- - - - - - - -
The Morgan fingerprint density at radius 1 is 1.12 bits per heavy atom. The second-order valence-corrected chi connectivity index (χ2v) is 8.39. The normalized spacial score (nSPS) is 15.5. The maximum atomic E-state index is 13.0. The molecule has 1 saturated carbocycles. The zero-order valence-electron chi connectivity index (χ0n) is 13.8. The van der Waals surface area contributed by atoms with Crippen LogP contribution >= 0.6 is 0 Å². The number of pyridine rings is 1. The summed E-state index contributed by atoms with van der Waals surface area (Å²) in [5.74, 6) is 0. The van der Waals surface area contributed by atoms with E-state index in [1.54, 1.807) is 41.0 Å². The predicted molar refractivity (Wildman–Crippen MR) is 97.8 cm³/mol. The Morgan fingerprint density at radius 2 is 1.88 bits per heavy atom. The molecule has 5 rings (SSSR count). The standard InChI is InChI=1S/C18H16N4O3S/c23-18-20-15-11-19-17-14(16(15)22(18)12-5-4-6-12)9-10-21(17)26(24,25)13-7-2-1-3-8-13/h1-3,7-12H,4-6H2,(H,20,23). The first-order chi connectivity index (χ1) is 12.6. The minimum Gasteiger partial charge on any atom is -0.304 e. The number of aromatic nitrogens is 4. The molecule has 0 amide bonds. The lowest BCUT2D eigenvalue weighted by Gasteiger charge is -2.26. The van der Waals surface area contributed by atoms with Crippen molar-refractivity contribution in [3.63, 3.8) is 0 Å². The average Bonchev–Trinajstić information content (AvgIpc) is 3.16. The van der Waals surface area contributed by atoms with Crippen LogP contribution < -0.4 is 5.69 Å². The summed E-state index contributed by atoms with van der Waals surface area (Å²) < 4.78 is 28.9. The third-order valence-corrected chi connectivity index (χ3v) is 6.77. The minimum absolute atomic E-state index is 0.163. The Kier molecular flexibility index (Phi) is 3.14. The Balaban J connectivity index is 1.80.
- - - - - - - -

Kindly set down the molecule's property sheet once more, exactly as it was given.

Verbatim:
The Morgan fingerprint density at radius 1 is 1.12 bits per heavy atom. The second-order valence-corrected chi connectivity index (χ2v) is 8.39. The normalized spacial score (nSPS) is 15.5. The maximum atomic E-state index is 13.0. The molecule has 1 saturated carbocycles. The zero-order valence-electron chi connectivity index (χ0n) is 13.8. The van der Waals surface area contributed by atoms with Crippen LogP contribution >= 0.6 is 0 Å². The number of pyridine rings is 1. The summed E-state index contributed by atoms with van der Waals surface area (Å²) in [5.74, 6) is 0. The van der Waals surface area contributed by atoms with E-state index in [1.54, 1.807) is 41.0 Å². The predicted molar refractivity (Wildman–Crippen MR) is 97.8 cm³/mol. The Morgan fingerprint density at radius 2 is 1.88 bits per heavy atom. The molecule has 5 rings (SSSR count). The standard InChI is InChI=1S/C18H16N4O3S/c23-18-20-15-11-19-17-14(16(15)22(18)12-5-4-6-12)9-10-21(17)26(24,25)13-7-2-1-3-8-13/h1-3,7-12H,4-6H2,(H,20,23). The first-order chi connectivity index (χ1) is 12.6. The minimum Gasteiger partial charge on any atom is -0.304 e. The number of aromatic nitrogens is 4. The molecule has 0 amide bonds. The lowest BCUT2D eigenvalue weighted by Gasteiger charge is -2.26. The van der Waals surface area contributed by atoms with Crippen molar-refractivity contribution in [3.63, 3.8) is 0 Å². The average Bonchev–Trinajstić information content (AvgIpc) is 3.16. The van der Waals surface area contributed by atoms with Crippen LogP contribution < -0.4 is 5.69 Å². The summed E-state index contributed by atoms with van der Waals surface area (Å²) < 4.78 is 28.9. The third-order valence-corrected chi connectivity index (χ3v) is 6.77. The minimum absolute atomic E-state index is 0.163. The Kier molecular flexibility index (Phi) is 3.14. The Balaban J connectivity index is 1.80.